# Slurping up SLERP

For work recently, we had to deal with functions on the surface of the sphere. While conceptually simple, this actually introduces more complexity to computations. Even something as simple as distance calculations are now different due to the curvature.

Most of these concepts are really well defined by Wikipedia or other resources. The only qualm I have with the source is the fact that there is no standardization of notation: the usage of $\theta$ and $\varphi$ are almost different and this, frankly, costed me a lot of grief.

However, the concept of shortest point interpolation (so called slerp) between two points on the sphere was really not well explained I think. There is a Scipy implementation, and a short Wikipedia article but both never really discussed the proof of why the formula

\begin{align}
S(p_0, p_1, t) = \frac{\sin((1 – t)\theta)}{\sin \theta} p_0 + \frac{\sin(t\theta)}{\sin(\theta)}p_1
\end{align}

where $\theta = \arccos(p_0 \cdot p_1)$ is actually on the sphere. I was using this for a plotting purpose, so I didn’t care about the “interpolation” aspect, but see this post for a derivation from that point of view.

Let’s quickly give detailed proofs on why this formula works, and to prove that for any $0\le t \le 1$ that we get a point on the sphere that lies on the great circle between the two points $p_0, p_1$. On a sphere of radius 1, $\theta$ is in fact the great circle distance between $p_0$ and $p_1$.

To this end, we have to show that the points defined by slerp is of norm 1, and also lies on the plane defined by the origin, and $p_0, p_1$ (definition of the great circle). This second point is easy to do, we simply have to show that $S(p_0, p_1, t) \cdot (p_0 \times p_1) = 0$ (e.g. the slerp points are orthogonal to the vector which defines the plane). This equality is true due to the simple equaliy $a \cdot (a \times b) = 0$.

Thus the slerp points lies on the plane defined by the great circle, it remains to show that the norm is actually 1. This can be done with just the sine subtraction formula and the usual Pythagorean identity. First note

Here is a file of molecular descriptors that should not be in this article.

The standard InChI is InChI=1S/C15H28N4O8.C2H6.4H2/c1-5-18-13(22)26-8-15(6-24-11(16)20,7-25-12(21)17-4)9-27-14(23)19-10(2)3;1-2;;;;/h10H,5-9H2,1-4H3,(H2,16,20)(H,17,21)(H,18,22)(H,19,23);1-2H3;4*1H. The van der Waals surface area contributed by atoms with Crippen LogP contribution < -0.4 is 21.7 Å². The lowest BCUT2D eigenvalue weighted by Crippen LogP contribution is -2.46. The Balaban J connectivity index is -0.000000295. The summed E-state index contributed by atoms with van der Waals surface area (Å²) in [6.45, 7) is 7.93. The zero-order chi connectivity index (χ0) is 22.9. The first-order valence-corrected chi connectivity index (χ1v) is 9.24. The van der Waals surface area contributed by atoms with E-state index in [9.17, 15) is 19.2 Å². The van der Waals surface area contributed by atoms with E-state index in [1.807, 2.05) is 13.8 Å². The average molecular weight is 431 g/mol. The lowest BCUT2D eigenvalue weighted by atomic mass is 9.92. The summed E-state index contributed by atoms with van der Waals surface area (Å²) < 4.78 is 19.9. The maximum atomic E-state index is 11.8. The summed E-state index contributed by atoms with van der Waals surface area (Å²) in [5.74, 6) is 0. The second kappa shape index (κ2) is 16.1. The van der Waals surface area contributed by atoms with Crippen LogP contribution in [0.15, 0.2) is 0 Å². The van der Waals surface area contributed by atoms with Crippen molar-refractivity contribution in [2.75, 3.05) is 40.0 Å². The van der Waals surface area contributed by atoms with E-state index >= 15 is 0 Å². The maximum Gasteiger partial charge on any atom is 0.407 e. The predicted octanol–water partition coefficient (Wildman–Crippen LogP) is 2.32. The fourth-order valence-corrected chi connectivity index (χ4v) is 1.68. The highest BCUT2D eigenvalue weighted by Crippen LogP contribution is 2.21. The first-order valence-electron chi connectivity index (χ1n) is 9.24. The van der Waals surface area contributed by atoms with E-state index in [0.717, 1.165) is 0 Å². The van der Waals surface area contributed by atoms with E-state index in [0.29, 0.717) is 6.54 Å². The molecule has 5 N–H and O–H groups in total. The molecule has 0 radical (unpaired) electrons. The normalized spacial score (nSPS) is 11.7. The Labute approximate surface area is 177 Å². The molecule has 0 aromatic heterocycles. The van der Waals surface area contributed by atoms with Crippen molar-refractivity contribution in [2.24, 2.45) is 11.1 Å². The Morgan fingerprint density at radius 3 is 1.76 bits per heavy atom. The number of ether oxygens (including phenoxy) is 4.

\begin{align*}
\left\Vert S(p_0, p_1, t) \right\Vert^2 &= \frac{\sin^2((1-t)\theta) + \sin^2(t \theta) + 2 \sin((1-t)\theta) \sin(t\theta) \cos(\theta) } {\sin^2(\theta)}
\end{align*}
by the fact $p_0, p_1$ are norm 1.
Expanding the first term, we have
\begin{align*}
\sin^2((1-t)\theta) = \sin^2(\theta) \cos^2(t\theta) + \cos^2(\theta) \sin^2(t\theta) – 2 \sin(\theta) \cos(\theta) \sin(t\theta) \cos(t\theta).
\end{align*}
and note that the cross term can be expanded using the same sine difference formula
\begin{align*}
2 \sin((1-t)\theta) \sin(t\theta) \cos(\theta) &= 2 \sin(\theta)\cos(\theta)\sin(t\theta)\cos(t\theta) – 2 \cos^2(\theta) \sin^2(t\theta).
\end{align*}
Thus, cancelling the common terms, we have that the numerator is equal to
\begin{align*}
\sin^2(\theta) \cos^2(t\theta) + \cos^2(\theta) \sin^2(t\theta) + \sin^2(t \theta)- 2 \cos^2(\theta) \sin^2(\theta) = \\
\sin^2(\theta) \cos^2(t\theta) + (\cos^2(\theta) +1- 2 \cos^2(\theta)) \sin^2(t\theta) = \\
\sin^2(\theta) \cos^2(t\theta) + (\sin^2(\theta)) \sin^2(t\theta) = \sin^2(\theta)
\end{align*}
which equals the denominator.

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